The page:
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Sea Scope

Sea Scope

Book excerpt


Sea Scope Inn, Twenty Years Ago

My brother Glen and I raced up the lighthouse steps. My ponytail swished wildly as my sneakers thumped against the spiraling iron. As usual, Glen pulled ahead and I slowed, my thighs aching. One hundred and sixty-seven steps later I joined him at the rail, hunched over and huffing. Smiling smugly, he stood arms crossed and relaxed.

“Beat you again, Sarah-slowpoke.” He stuck out his tongue.

I straightened. “You little brat. I’ll tell Mom.”

Glen rolled his eyes and turned his back on me as he strolled along the edge of the gallery, peering over the guardrail.

Then he stopped.

“Hey, what’s that?” he asked, leaning over the rail.

I hesitated. The last thing I wanted to do was look down. Glen, however, feared nothing.

“Get away from there, Glen. What did Dad tell us about standing too close to the guardrail?”

“You have to come see this, Sarah. There’s a man down there,” he said over his shoulder, pointing a chubby finger at the ground.

Despite my queasy stomach, I inched closer to the edge and followed his gaze to a man sleeping in the sandy grass. He lay face down and motionless, arms and legs spread-eagle, his plaid shirt ripped.

Chapter One

Long Island, present day 

I was planning to leave even before I received my aunt’s letter. The silence between Derek and I had grown too loud, too heavy. This invitation to visit my childhood home came at the perfect time.

I sucked in a cleansing breath and placed the letter on Derek’s desk. He’d ask me about it eventually. Maybe.

I picked up the note and read again.

Dear Sarah,

I hope you are well. I apologize for not being in touch for so long. I’ve been a bit under the weather but that is expected at my age. I plan to reopen the inn, and I wonder if you and your husband would like to spend some time there this summer? You can stay a week or two or the whole summer if you’d like. There will be three other guests. I’d rather not mention them by name, but you know them. I’m sure you will all enjoy becoming reacquainted.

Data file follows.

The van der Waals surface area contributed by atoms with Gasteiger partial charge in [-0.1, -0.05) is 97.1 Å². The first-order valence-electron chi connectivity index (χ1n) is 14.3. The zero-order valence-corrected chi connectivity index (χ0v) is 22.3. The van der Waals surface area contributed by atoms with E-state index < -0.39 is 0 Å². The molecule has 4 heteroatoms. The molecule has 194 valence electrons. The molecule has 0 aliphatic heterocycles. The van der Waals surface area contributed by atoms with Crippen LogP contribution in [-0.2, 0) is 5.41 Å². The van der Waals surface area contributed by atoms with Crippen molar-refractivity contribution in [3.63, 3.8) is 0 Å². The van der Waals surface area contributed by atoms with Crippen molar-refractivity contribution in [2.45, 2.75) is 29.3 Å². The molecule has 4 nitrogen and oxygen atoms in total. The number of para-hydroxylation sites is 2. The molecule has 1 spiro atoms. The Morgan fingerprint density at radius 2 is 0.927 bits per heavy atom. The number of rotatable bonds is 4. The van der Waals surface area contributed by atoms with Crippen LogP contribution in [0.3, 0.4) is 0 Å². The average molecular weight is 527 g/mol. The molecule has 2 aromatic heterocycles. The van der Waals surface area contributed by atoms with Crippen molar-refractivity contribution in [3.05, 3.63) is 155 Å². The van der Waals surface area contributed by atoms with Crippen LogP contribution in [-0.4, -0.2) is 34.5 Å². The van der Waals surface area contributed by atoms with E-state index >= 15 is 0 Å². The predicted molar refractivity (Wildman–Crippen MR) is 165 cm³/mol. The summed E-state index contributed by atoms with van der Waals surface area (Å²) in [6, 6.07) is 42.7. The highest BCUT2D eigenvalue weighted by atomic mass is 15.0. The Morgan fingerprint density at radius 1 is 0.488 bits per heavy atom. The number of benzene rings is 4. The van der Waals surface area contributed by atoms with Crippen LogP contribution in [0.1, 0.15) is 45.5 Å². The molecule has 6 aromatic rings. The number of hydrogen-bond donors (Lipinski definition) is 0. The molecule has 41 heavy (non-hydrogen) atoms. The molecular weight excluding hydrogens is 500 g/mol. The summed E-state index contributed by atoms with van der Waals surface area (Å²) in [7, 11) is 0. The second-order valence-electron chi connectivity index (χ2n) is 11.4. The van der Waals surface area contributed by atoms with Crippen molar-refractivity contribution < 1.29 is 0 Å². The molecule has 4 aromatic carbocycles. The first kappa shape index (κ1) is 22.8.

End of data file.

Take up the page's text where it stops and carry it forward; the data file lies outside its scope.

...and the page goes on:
I’ll call you sometime this week for your decision.

Love, Aunt Julie

Sea Scope Inn had once been a family business. It had belonged to my father and his sister, and to my grandparents before them. Aunt Julie managed it after Dad moved Mom, Glen, and me from South Carolina to New York in 1996 when I was ten. She closed the inn to the public that year but continued to live there while she worked at other bed and breakfasts along the coast from Charleston to Hilton Head.

Aunt Julie never married, although there were rumors she had plenty of opportunities. Why she’d chosen to invite me to Sea Scope now seemed strange, but I took it as a sign. Derek and I needed a break. Maybe going to South Carolina would help.

I put down the letter and went upstairs to what Derek termed “my garret,” where I created sketches and artwork for the children’s books I illustrated. Rosy, my red tabby, came out of hiding from behind one of my canvases. She was the inspiration for my current drawing for “Kit Kat the School Yard Cat,” one of a series of books written by author Carolyn Grant, a good friend of mine.